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  • Trinket powered geiger counter

    Lately I have been messing around a bit with microprocessor powered geiger counters. One smart guy came up with the idea of generating high voltage using PWM signals from the microprocessor itself. With some additional external parts a HV supply and negative going pulse suitable for microprocessors is easy to make. Here is a schematic I came up with:

    gm counter interface

    The circuit works as follows: A ~1 Khz squarewave turns the MPSA44 high voltage transistor on and off, generating high voltage when the  inductors current is shut off. The voltage depends on the pulse width of the square wave which can be tweaked in software. The 1N4007 diode rectifies this voltage, and the HV cap removes most of the ripple on this voltage. The resistor limits current to the GM tube. The current pulses from the tube generate a voltage drop over the 100K resistor which turns on the BC546. When this happens the voltage through the 10K resistor is pulled to ground, generating a negative going pulse each time the GM tube detects an ionizing ray or particle.

    To drive this circuit I used my new Adafruit Trinket, a small board with a Attiny85 microprocessor. Using the tutorials on the Adafruit website it is easy to work with from the Arduino environment. Here is the code:

    void setup() {
     analogWrite(0, 30); //starts PWM on pin 0, generates about 400V
     analogWrite(1, 255); // needed to get LED to full brightness
     attachInterrupt(0,countPulse,FALLING); // attach interrupt to pin 2
     }
    void loop() {
     //nothing much really
     }
    void countPulse(){
     //pulse led
     digitalWrite(1, HIGH);
     delay(100);
     digitalWrite(1,LOW);
     }

    And here is a video of the setup in use:

     

    Of course it is rather wasteful to only use the microprocessor to generate PWM and flash a LED. I plan on implementing counting and serial output in software later. Unfortunately the Trinket does not have native serial USB capability but bit banging a serial signal on one of the pins should work fine according to several sites. Then it is just a matter of adding a cheap PL2303 serial to USB adapter.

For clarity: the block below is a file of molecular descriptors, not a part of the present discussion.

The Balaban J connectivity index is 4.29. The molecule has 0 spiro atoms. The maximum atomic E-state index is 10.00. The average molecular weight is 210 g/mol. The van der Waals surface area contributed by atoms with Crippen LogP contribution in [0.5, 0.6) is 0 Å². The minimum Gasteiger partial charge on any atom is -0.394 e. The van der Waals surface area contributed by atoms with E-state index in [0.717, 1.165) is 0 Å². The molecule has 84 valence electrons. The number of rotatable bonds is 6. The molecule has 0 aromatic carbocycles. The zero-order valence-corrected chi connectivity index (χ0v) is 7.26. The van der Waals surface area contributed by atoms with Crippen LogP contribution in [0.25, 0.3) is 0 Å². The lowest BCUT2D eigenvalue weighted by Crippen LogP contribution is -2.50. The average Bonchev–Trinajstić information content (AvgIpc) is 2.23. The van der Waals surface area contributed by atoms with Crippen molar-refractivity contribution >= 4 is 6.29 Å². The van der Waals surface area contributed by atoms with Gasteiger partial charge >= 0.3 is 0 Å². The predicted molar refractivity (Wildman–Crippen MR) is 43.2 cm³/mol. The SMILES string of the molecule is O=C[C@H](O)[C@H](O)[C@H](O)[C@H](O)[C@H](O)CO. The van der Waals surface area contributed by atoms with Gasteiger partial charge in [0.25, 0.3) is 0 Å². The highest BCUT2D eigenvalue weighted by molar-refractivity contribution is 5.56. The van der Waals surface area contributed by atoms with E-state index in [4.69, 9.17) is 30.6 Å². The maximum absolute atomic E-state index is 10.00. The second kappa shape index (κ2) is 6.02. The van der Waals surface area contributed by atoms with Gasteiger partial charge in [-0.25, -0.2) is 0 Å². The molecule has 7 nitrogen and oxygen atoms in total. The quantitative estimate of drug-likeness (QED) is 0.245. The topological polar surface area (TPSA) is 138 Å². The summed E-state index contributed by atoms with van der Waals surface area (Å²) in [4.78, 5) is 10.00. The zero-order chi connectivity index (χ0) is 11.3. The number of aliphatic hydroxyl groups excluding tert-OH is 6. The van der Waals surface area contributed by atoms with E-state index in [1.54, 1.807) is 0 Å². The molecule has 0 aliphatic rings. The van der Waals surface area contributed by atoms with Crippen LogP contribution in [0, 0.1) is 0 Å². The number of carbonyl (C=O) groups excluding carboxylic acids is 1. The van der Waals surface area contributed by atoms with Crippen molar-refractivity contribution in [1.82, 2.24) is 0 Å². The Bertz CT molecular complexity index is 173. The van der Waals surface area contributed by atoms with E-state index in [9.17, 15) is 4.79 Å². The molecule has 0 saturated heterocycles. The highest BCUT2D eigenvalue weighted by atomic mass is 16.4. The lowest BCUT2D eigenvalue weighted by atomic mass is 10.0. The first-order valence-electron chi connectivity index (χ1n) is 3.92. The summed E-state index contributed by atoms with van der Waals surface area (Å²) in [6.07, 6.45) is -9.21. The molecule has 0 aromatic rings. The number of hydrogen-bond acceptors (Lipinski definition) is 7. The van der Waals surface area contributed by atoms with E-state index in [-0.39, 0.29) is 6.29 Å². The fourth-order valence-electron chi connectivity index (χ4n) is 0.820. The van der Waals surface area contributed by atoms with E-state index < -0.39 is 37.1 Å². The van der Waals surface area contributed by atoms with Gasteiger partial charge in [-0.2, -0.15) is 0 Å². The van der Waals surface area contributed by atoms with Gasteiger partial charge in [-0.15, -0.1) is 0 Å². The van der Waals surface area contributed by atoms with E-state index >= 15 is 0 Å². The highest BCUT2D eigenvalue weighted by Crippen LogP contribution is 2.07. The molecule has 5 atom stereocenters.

Update 18/4/2014

    Added serial logging capability. Using a tx only software serial library, the Trinket outputs the measurements in CPM each 10 seconds on pin 4. New code:

    // Trinket GM counter by Johan/dynode.nl
    
    //counting vars
    long count = 0;
    long countPerMinute = 0;
    
    // init softserial only tx on pin 4
    #include <SendOnlySoftwareSerial.h>
    SendOnlySoftwareSerial mySerial (4);
    
    void setup() {
      mySerial.begin(9600); // init serial 9k6
      analogWrite(0, 30); //starts PWM on pin 0, generates about 400V
      analogWrite(1, 255); // needed to get LED to full brightness
      attachInterrupt(0,countPulse,FALLING); // attach interrupt to pin 2
      mySerial.println ("Trinket GM counter starting..."); 
    }
    
    void loop() {
      delay(10000); //the count is incrementing during this delay
      countPerMinute = 6 *count;
      mySerial.println (countPerMinute);
      count=0; //reset the count
    }
    
    void countPulse(){
        count++;
        //pulse led when count is increased
        digitalWrite(1, HIGH);
        delay(100);
        digitalWrite(1,LOW);
      }

    Example serial output using cheap eBay USB<>TTL serial adapter:

    Trinket GM counter starting...
    84
    12
    6
    0
    402        <--- thorium bearing mantle held next to GM tube
    996
    1218
    1146
    1074
    1104
    
    

    There still need to be some tweaking done, the circuit is quite susceptible to electromagnetic interference which causes erroneous counts.


  • YouTube beginning to suck

     

    I spend a lot of time watching video’s on YouTube. Lots of interesting channels about hardware hacking, radiation detection, electronics and stuff.

    But lately something has changed. YouTube continually tries to push unrelated or unwanted videos on me. On the right side I used to see only videos that were more or less closely related to the video. But nowadays completely unrelated videos pop up. The recommendations seem to be based on two things:

    – Whatever videos you watched in the past. But even with all the history deleted, videos that I watched continue to pop up on the right side, even when they are completely unrelated to the video being watched.

    – Random stuff that is supposed to be “fun” but are rehashes of other videos, memes and stuff. It seems that YouTube sells these spots for $$$ to enable people to promote push their videos onto the YouTube audience.

    Continue reading  Post ID 1377